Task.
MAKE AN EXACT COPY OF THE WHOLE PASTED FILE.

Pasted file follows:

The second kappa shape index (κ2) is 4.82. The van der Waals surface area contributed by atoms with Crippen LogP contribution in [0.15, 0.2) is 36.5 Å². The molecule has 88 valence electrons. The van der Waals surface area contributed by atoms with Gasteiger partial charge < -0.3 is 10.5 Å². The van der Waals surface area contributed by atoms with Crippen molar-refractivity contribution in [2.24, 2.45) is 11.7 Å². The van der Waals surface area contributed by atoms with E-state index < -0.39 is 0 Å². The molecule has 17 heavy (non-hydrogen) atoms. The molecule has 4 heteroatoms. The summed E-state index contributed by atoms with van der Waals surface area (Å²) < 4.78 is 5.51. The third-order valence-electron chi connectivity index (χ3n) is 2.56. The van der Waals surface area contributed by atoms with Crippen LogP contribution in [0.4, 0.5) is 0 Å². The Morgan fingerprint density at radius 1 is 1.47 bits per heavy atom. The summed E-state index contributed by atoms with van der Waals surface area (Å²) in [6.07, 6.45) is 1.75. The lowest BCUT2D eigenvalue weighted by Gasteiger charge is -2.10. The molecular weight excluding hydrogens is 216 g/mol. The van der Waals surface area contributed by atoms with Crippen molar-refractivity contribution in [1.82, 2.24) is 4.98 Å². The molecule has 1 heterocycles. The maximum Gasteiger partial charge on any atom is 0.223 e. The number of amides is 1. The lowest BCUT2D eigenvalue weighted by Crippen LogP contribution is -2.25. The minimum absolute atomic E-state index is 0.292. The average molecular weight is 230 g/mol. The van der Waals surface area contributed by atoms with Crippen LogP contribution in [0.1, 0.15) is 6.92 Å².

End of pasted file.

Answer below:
The second kappa shape index (κ2) is 4.82. The van der Waals surface area contributed by atoms with Crippen LogP contribution in [0.15, 0.2) is 36.5 Å². The molecule has 88 valence electrons. The van der Waals surface area contributed by atoms with Gasteiger partial charge < -0.3 is 10.5 Å². The van der Waals surface area contributed by atoms with Crippen molar-refractivity contribution in [2.24, 2.45) is 11.7 Å². The van der Waals surface area contributed by atoms with E-state index < -0.39 is 0 Å². The molecule has 17 heavy (non-hydrogen) atoms. The molecule has 4 heteroatoms. The summed E-state index contributed by atoms with van der Waals surface area (Å²) < 4.78 is 5.51. The third-order valence-electron chi connectivity index (χ3n) is 2.56. The van der Waals surface area contributed by atoms with Crippen LogP contribution in [0.4, 0.5) is 0 Å². The Morgan fingerprint density at radius 1 is 1.47 bits per heavy atom. The summed E-state index contributed by atoms with van der Waals surface area (Å²) in [6.07, 6.45) is 1.75. The lowest BCUT2D eigenvalue weighted by Gasteiger charge is -2.10. The molecular weight excluding hydrogens is 216 g/mol. The van der Waals surface area contributed by atoms with Crippen molar-refractivity contribution in [1.82, 2.24) is 4.98 Å². The molecule has 1 heterocycles. The maximum Gasteiger partial charge on any atom is 0.223 e. The number of amides is 1. The lowest BCUT2D eigenvalue weighted by Crippen LogP contribution is -2.25. The minimum absolute atomic E-state index is 0.292. The average molecular weight is 230 g/mol. The van der Waals surface area contributed by atoms with Crippen LogP contribution in [0.1, 0.15) is 6.92 Å².